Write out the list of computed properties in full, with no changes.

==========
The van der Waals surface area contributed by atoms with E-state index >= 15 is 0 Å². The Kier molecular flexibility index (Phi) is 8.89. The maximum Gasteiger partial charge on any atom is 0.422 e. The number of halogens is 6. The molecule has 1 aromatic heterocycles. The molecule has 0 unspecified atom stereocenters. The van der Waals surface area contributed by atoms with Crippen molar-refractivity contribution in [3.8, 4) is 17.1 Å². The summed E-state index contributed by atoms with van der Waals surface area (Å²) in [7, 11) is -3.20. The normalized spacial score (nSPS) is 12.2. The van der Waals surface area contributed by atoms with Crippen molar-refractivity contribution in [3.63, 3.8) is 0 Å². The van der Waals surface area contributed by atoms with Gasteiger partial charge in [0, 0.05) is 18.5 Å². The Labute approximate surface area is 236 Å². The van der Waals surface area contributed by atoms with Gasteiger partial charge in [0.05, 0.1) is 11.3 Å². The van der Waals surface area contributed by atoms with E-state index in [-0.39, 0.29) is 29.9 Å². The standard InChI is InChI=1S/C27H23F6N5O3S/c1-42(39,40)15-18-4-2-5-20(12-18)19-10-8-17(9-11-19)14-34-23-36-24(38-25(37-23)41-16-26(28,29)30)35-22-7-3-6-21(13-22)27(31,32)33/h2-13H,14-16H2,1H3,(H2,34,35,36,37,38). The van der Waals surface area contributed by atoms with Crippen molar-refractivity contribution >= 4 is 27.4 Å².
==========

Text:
The van der Waals surface area contributed by atoms with E-state index >= 15 is 0 Å². The Kier molecular flexibility index (Phi) is 8.89. The maximum Gasteiger partial charge on any atom is 0.422 e. The number of halogens is 6. The molecule has 1 aromatic heterocycles. The molecule has 0 unspecified atom stereocenters. The van der Waals surface area contributed by atoms with Crippen molar-refractivity contribution in [3.8, 4) is 17.1 Å². The summed E-state index contributed by atoms with van der Waals surface area (Å²) in [7, 11) is -3.20. The normalized spacial score (nSPS) is 12.2. The van der Waals surface area contributed by atoms with Crippen molar-refractivity contribution in [3.63, 3.8) is 0 Å². The van der Waals surface area contributed by atoms with Gasteiger partial charge in [0, 0.05) is 18.5 Å². The Labute approximate surface area is 236 Å². The van der Waals surface area contributed by atoms with Gasteiger partial charge in [0.05, 0.1) is 11.3 Å². The van der Waals surface area contributed by atoms with E-state index in [-0.39, 0.29) is 29.9 Å². The standard InChI is InChI=1S/C27H23F6N5O3S/c1-42(39,40)15-18-4-2-5-20(12-18)19-10-8-17(9-11-19)14-34-23-36-24(38-25(37-23)41-16-26(28,29)30)35-22-7-3-6-21(13-22)27(31,32)33/h2-13H,14-16H2,1H3,(H2,34,35,36,37,38). The van der Waals surface area contributed by atoms with Crippen molar-refractivity contribution >= 4 is 27.4 Å².